Studies of performance management have long been central to the field of public management, noted for their importance in understanding organizational behavior and facilitating better outcome achievement. Most studies, however, have explored performance management as either a dependent variable affected by broader systemic constraints or as an independent variable influencing the attainment of organizational objectives. This dissertation proposes that performance management is better understood as both predictor and outcome and examines this proposition in Colorado’s child welfare system. Using a population study of 64 county child welfare agencies, this thesis analyzed how systemic constraints including population size, economic profiles, and geography impacted agencies’ abilities to achieve performance management standards and, in turn, the extent to which performance management impacted permanency outcomes for children in out-of-home care. A quantitative research design employing cluster analysis and logistic regression for rare events indicated that only limited empirical support existed, suggesting that future studies should continue to develop richer insight regarding the role of performance management to bolster our theoretic and practical understanding of this complex concept.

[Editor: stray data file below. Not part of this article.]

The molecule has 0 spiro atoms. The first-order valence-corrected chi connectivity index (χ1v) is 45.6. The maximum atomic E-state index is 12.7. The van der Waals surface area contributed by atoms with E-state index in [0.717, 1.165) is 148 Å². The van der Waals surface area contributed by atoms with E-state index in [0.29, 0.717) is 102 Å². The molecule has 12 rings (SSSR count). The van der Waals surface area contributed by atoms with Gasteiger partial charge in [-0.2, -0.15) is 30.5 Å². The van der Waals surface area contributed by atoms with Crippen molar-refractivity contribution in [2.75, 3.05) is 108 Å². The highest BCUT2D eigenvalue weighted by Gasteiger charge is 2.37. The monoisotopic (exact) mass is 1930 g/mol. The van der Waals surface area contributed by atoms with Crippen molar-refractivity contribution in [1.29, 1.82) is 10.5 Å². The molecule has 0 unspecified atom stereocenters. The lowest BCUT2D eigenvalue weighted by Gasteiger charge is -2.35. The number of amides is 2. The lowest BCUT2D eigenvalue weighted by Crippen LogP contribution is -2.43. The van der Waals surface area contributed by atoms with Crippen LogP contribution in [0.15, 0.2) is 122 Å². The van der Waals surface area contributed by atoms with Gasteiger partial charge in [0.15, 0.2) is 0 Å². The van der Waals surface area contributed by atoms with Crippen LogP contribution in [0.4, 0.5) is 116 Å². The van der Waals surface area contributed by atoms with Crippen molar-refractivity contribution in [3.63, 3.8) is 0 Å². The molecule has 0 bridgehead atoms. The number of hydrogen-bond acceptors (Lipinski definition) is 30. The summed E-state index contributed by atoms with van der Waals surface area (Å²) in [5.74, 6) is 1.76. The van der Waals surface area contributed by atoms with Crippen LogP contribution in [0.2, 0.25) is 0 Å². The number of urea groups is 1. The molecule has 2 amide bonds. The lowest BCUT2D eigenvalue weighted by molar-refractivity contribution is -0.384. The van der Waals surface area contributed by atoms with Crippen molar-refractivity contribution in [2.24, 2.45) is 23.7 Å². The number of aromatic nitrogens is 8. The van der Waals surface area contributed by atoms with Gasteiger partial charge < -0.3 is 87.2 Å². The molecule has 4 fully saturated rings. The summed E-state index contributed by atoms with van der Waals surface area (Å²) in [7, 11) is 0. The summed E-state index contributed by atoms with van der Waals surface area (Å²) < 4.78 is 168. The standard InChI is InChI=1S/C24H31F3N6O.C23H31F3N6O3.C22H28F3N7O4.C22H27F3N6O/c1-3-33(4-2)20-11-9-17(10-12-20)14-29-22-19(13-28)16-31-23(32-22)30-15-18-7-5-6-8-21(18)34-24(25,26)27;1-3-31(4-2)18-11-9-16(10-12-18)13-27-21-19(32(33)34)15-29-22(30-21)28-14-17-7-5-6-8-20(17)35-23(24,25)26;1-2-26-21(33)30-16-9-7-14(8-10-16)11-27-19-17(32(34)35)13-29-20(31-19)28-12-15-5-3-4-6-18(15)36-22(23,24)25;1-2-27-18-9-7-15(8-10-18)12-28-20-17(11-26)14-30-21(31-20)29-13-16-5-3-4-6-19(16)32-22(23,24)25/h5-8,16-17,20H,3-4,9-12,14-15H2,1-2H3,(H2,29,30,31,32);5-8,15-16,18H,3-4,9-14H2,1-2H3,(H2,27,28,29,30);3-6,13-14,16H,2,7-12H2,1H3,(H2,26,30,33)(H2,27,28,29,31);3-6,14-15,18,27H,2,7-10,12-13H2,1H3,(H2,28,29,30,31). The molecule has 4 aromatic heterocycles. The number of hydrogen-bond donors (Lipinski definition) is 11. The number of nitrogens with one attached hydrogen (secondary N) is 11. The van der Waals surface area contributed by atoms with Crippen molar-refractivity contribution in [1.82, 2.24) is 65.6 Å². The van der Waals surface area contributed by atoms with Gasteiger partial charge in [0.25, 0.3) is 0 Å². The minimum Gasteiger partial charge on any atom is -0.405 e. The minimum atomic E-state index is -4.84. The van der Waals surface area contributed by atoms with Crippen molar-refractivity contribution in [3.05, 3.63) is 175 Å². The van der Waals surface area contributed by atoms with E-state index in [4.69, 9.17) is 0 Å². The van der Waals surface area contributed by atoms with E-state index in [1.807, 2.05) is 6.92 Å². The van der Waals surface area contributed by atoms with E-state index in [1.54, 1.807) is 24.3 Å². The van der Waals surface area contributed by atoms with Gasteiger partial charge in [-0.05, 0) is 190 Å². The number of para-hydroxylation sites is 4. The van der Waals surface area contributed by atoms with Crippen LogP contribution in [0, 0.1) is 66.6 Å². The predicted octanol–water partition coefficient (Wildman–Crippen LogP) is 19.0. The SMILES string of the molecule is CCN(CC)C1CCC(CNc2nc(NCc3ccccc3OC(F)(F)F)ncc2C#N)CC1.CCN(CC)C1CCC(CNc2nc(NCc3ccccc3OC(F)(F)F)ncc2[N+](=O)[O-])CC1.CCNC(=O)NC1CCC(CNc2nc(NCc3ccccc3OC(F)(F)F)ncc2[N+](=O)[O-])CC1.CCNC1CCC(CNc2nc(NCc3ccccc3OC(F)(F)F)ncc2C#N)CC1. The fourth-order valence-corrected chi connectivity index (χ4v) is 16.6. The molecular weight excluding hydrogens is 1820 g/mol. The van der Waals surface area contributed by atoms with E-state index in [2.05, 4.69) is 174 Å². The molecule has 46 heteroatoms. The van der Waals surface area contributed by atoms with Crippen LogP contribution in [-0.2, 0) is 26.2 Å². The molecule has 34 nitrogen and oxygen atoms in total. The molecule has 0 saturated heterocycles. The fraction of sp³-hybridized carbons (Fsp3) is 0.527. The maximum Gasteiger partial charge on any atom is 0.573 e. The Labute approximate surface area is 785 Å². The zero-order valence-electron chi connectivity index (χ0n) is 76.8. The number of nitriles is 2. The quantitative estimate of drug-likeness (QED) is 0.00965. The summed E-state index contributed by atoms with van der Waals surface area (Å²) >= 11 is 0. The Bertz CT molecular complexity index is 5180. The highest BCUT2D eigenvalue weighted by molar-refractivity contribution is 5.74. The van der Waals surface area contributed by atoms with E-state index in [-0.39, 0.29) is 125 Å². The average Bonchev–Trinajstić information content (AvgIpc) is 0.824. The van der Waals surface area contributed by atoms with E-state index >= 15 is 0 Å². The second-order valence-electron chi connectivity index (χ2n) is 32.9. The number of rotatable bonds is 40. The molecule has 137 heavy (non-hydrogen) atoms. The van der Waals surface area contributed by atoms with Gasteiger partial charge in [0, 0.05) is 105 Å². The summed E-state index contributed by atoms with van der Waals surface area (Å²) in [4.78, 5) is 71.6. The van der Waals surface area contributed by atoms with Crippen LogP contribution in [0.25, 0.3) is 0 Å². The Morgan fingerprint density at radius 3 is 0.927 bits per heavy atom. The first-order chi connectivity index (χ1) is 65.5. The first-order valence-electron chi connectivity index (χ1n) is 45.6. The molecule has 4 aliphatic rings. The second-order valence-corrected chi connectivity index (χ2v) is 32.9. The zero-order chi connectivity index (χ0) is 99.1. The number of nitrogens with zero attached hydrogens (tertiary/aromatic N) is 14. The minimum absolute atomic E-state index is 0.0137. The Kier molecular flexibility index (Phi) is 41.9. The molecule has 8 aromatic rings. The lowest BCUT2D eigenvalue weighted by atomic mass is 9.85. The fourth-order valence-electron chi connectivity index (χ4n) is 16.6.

|Advisor:||Varda, Danielle M.|
|Commitee:||Hicks, Darrin, Ronquillo, John, deLeon, Peter|
|School:||University of Colorado at Denver|
|School Location:||United States -- Colorado|
|Source:||DAI-A 80/09(E), Dissertation Abstracts International|
|Subjects:||Social research, Public administration, Public policy|
|Keywords:||Child welfare, Outcomes, Performance management, Public management|
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